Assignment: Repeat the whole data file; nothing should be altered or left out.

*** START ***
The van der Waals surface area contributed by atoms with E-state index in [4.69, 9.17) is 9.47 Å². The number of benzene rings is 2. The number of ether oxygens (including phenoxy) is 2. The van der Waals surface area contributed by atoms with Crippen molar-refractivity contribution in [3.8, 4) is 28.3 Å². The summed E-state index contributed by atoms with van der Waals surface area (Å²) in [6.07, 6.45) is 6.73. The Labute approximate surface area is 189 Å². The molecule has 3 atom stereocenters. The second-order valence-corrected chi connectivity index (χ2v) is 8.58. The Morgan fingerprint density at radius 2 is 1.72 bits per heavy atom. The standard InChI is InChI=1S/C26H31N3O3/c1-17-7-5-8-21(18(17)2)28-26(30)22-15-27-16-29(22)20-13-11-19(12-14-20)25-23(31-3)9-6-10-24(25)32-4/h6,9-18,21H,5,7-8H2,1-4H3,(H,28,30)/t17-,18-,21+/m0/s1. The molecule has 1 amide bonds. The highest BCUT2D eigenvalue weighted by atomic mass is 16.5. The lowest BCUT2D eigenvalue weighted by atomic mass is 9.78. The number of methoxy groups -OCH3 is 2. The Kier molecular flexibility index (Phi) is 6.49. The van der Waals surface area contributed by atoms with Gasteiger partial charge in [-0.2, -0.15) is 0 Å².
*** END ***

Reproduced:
The van der Waals surface area contributed by atoms with E-state index in [4.69, 9.17) is 9.47 Å². The number of benzene rings is 2. The number of ether oxygens (including phenoxy) is 2. The van der Waals surface area contributed by atoms with Crippen molar-refractivity contribution in [3.8, 4) is 28.3 Å². The summed E-state index contributed by atoms with van der Waals surface area (Å²) in [6.07, 6.45) is 6.73. The Labute approximate surface area is 189 Å². The molecule has 3 atom stereocenters. The second-order valence-corrected chi connectivity index (χ2v) is 8.58. The Morgan fingerprint density at radius 2 is 1.72 bits per heavy atom. The standard InChI is InChI=1S/C26H31N3O3/c1-17-7-5-8-21(18(17)2)28-26(30)22-15-27-16-29(22)20-13-11-19(12-14-20)25-23(31-3)9-6-10-24(25)32-4/h6,9-18,21H,5,7-8H2,1-4H3,(H,28,30)/t17-,18-,21+/m0/s1. The molecule has 1 amide bonds. The highest BCUT2D eigenvalue weighted by atomic mass is 16.5. The lowest BCUT2D eigenvalue weighted by atomic mass is 9.78. The number of methoxy groups -OCH3 is 2. The Kier molecular flexibility index (Phi) is 6.49. The van der Waals surface area contributed by atoms with Gasteiger partial charge in [-0.2, -0.15) is 0 Å².